9/08/2012

Why the lawsuit planned against the Cinemark Aurora Movie Theater over the July 20th shooting could be much stronger



I think that the lawsuit by the New York law firm of Napoli, Bern, Ripka and Scholonik, the same firm that represented 9/11 first responders, is missing the mark on what they are looking to push here.  I would note the issue of gun-free zones.

'The victims here are some of the worst types of injuries that I have seen in over 37 years of practice,' said Mr Bern. 'I believe that the primary responsibility at this point rests with Cinemark.' 
Partnering with a local law firm, Mr Bern said they're currently investigating whether there were any past incidents at the theatre and whether they should have had more security on the night of the July 20 shooting. . . .
An earlier news story had this mention:
The Colorado movie theater at which 12 people were killed and 58 wounded by a gunman this month did not have any uniformed security guards on duty the night of the July 20 shootings, even though other US theaters had additional protection that night.Guards hired by movie theater complexes generally spend their time roaming the complex, checking bags and dealing with disputes, the Associated Press reports. While it is impossible to know whether guards would have found the weapons brought into the Aurora theater by James Holmes, they would have had the authority to check his bags and possibly prevent a tragedy.
Holmes entered the theater with an AR-15 assault rifle, a shotgun, and two .40 caliber Glock handguns.
Cinemark normally hire off-duty police guards to work at the Aurora theater on busy Friday and Saturday nights – except on the opening night of “The Dark Knight Rises,” during which the shootings occurred.
The theater complex also hired security on other nights on a case-by-case basis, depending on how much trouble was likely to occur. . . .
Some theaters, including Beaumont, had armed security guards during the first few days of the Batman showings. . . . .
The New York Daily News reported:
THE COLORADO movie theater where the “Dark Knight” massacre took place didn’t have uniformed security guards on duty that night, even though other theaters operated by the same company provided guards for the film’s premiere.
Cinemark provided off-duty police guards at the Aurora theater on busy Friday and Saturday nights, but the company declined to explain why there were no guards the night of the July 20 show. . . . .
But in this case the killer didn't bring the guns through the front theater doors.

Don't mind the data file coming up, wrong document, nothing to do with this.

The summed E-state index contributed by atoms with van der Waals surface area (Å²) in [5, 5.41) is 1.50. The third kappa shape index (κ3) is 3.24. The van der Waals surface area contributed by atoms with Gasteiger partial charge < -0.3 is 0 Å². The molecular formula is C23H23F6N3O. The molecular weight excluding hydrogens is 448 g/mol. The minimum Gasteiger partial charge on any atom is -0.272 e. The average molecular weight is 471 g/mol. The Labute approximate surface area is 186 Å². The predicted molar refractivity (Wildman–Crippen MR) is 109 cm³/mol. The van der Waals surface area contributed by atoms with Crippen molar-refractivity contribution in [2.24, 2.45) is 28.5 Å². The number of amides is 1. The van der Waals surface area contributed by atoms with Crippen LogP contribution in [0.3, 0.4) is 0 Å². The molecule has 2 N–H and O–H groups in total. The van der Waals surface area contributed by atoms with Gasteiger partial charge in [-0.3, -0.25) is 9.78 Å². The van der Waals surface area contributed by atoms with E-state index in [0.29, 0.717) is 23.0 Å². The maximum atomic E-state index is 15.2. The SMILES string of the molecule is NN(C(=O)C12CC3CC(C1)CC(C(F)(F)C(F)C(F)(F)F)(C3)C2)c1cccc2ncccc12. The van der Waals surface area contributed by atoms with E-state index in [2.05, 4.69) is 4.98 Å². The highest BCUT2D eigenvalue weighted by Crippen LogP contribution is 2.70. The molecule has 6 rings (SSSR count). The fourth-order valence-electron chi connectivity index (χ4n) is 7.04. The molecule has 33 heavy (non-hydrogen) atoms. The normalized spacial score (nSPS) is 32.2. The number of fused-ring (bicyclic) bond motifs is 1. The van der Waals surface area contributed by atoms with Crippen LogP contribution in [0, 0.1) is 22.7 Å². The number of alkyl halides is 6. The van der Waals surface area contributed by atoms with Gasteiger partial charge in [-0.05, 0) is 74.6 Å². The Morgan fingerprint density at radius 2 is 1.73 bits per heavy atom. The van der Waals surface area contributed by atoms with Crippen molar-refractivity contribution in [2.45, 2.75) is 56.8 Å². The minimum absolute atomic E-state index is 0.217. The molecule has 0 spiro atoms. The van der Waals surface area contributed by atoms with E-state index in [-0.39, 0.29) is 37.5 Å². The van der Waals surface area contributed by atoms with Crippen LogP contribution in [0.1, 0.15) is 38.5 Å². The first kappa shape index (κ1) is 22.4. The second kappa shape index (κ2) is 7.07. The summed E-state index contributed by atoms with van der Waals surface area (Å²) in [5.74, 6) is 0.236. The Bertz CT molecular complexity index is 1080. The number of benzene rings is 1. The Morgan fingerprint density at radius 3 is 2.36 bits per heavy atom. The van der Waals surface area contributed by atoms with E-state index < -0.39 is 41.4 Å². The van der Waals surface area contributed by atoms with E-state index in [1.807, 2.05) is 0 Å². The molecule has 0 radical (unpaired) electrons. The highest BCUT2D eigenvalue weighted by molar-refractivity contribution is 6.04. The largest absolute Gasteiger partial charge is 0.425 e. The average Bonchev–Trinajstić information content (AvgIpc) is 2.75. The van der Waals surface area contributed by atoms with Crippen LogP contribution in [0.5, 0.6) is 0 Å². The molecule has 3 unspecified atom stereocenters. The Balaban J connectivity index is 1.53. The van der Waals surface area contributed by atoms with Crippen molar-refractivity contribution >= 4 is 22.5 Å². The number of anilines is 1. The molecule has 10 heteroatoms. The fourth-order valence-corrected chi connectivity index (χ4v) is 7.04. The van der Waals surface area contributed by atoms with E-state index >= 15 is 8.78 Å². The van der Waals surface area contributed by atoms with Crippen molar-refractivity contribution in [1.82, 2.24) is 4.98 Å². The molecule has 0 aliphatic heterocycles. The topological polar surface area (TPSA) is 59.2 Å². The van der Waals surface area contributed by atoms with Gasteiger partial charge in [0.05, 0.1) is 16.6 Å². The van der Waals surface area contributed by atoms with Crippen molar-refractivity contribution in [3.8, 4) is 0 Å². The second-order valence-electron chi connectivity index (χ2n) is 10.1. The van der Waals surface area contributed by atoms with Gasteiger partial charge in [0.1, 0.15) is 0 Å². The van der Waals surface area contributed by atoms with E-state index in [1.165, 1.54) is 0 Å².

A gunman clad in black SWAT gear came through an emergency door at a movie theater in Colorado early Friday, hurled two canisters of an unknown gas and opened fire on the stunned audience, killing at least 12 people and wounding 59 others who were watching the midnight premiere of a new Batman film. . . .
The Hollywood Reporter has this:
Mike Dorn, a security consultant in Macon, Ga., says hiring armed security officers and training employees to flag unusual behavior are likely the best answer. He cautions against using metal detectors and X-ray screeners, which could cost a theater as much as $1.5 million a year to operate including personnel. For Cinemark, which runs 298 U.S. theaters, that could cost $447 million if every theater was equipped -- not to mention annoying customers who would be subjected to airport-style screenings. If the machines aren't manned properly, there's little point. "This happened with schools," says Dorn. "They spent hundreds of millions of dollars with little or no improvement, and guns still got through." . . .
The video mentions that the law firm might also go after the people providing mental health care to the killer.  From the CBS affiliate in Denver:
Also in their crosshairs, the mental health professionals suspect James Holmes saw in the past.
“Either they did warn, and if they did, who did they warn. And if they failed to warn, should they have warned?”
That has been a central question in the case, and because of doctor-patient confidentiality, it’s something that may never be revealed.
Aurora police say no major incident like a shooting has ever happened before in the theater, but has happened in the nearby mall. Cinemark has yet to comment on the impending litigation. . . .
It is hard to believe that there will be enough past incidents at or near the movie theater that will create a pattern that the plaintiffs can successfully say represents negligence by the movie theater.  Looking at the other movie theaters in Aurora or east Denver is it unlikely that the Cinemark theater had less security than other theaters.  Possibly Mr. Bern thinks that the horror of this crime and the desire by a jury to make someone liable will be enough, but I doubt it.  Instead, why not go after the fact that this was the only theater that prevented people from protecting themselves.

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